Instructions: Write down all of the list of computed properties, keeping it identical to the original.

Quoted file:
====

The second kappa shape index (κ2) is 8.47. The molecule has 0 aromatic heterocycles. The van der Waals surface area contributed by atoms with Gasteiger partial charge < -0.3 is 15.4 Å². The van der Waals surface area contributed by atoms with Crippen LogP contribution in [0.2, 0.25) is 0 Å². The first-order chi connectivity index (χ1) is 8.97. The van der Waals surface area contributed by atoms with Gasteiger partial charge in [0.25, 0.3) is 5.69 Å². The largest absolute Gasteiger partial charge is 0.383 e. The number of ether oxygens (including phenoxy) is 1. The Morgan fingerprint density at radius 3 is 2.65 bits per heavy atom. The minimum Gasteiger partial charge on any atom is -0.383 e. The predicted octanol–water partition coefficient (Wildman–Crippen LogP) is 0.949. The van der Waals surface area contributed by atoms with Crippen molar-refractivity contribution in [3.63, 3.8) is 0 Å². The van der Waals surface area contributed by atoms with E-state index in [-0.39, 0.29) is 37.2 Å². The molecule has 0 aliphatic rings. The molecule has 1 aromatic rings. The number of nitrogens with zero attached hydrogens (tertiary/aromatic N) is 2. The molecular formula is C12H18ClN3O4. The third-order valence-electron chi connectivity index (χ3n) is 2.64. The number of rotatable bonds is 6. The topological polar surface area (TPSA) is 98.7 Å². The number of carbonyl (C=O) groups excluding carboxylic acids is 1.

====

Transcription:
The second kappa shape index (κ2) is 8.47. The molecule has 0 aromatic heterocycles. The van der Waals surface area contributed by atoms with Gasteiger partial charge < -0.3 is 15.4 Å². The van der Waals surface area contributed by atoms with Crippen LogP contribution in [0.2, 0.25) is 0 Å². The first-order chi connectivity index (χ1) is 8.97. The van der Waals surface area contributed by atoms with Gasteiger partial charge in [0.25, 0.3) is 5.69 Å². The largest absolute Gasteiger partial charge is 0.383 e. The number of ether oxygens (including phenoxy) is 1. The Morgan fingerprint density at radius 3 is 2.65 bits per heavy atom. The minimum Gasteiger partial charge on any atom is -0.383 e. The predicted octanol–water partition coefficient (Wildman–Crippen LogP) is 0.949. The van der Waals surface area contributed by atoms with Crippen molar-refractivity contribution in [3.63, 3.8) is 0 Å². The van der Waals surface area contributed by atoms with E-state index in [-0.39, 0.29) is 37.2 Å². The molecule has 0 aliphatic rings. The molecule has 1 aromatic rings. The number of nitrogens with zero attached hydrogens (tertiary/aromatic N) is 2. The molecular formula is C12H18ClN3O4. The third-order valence-electron chi connectivity index (χ3n) is 2.64. The number of rotatable bonds is 6. The topological polar surface area (TPSA) is 98.7 Å². The number of carbonyl (C=O) groups excluding carboxylic acids is 1.